Fox will populate its MLB broadcasts with thousands of creepy baseball Sims
Adam Schefter tweeted something kind of funny this week. While not ordinarily known for his sense of humor, on Wednesday night ESPN's NFL guru graced his 7.8 million followers with the punchline of all punchlines, confirming an @nflprguy report that all fans at NFL games this fall will be required to wear face masks. LOL. Fans at NFL games? This fall? Hahahahaha, Schefty, you deserve your own Netflix special for that one my friend.
Now, Adam Schefter has very little to do with baseball, but the NFL’s almost comical denial of reality illustrates a point other sports leagues around the world have either already learned or are in the process of learning: Next to the logistics of employee safety in this zombie apocalypse of a world, the biggest hurdle facing league offices is just what the hell to do without fans in the stands, both from a revenue and product perspective.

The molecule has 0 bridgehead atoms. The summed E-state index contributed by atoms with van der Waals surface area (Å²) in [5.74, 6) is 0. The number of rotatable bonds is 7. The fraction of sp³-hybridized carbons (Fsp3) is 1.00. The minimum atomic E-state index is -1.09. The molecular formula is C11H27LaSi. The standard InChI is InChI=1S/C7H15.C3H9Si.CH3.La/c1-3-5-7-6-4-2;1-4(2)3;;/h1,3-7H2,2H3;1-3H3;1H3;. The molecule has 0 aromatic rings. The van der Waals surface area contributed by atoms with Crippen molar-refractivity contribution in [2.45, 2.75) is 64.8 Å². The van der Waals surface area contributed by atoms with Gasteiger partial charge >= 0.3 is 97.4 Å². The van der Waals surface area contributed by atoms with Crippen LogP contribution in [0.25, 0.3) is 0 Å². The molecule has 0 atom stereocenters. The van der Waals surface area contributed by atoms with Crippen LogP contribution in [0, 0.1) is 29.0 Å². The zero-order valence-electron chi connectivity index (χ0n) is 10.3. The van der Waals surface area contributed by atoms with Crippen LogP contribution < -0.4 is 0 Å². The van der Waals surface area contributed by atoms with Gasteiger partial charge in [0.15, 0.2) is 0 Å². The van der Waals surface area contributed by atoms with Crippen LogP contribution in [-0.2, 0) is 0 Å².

The solutions, band-aids, makeweights and consolations so far have been various. The Mets have erected horrifying cardboard cutout versions of their fans. European soccer has piped in elevator music versions of their iconic songs. The NBA cool-kids have a giant LED screen featuring taped fan reactions from seasons past while FC Seoul finally put their sex doll collection to good use. Fox’s MLB broadcasts have a completely new plan, however.
Sims. Thousands of drunk, screaming Sims.
For many Americans, baseball is being hailed as a “return to sports,” and it’s hard to imagine sports without sports fans. But those of us who have been watching the PGA Tour and Premier League for the last two months have a slightly different perspective:
Who the hell cares?
Is baseball better with fans hanging on every ball and strike call like the meaning of their very lives depends on it? It sure is. Are said fans necessary for the core viewing experience, especially when 40% of the stadium is empty and 10% of the people who are there are actually paying attention? They sure aren’t.
Maybe we should applaud Fox for thinking outside the box and trying something. But isn’t fake crowd noise pulled straight from a video game video gamey enough? Do we really need to add Robo Jim and Robo Jane to the equation? If you want to watch baseball, you’re going to get to watch baseball. That should be good enough for now.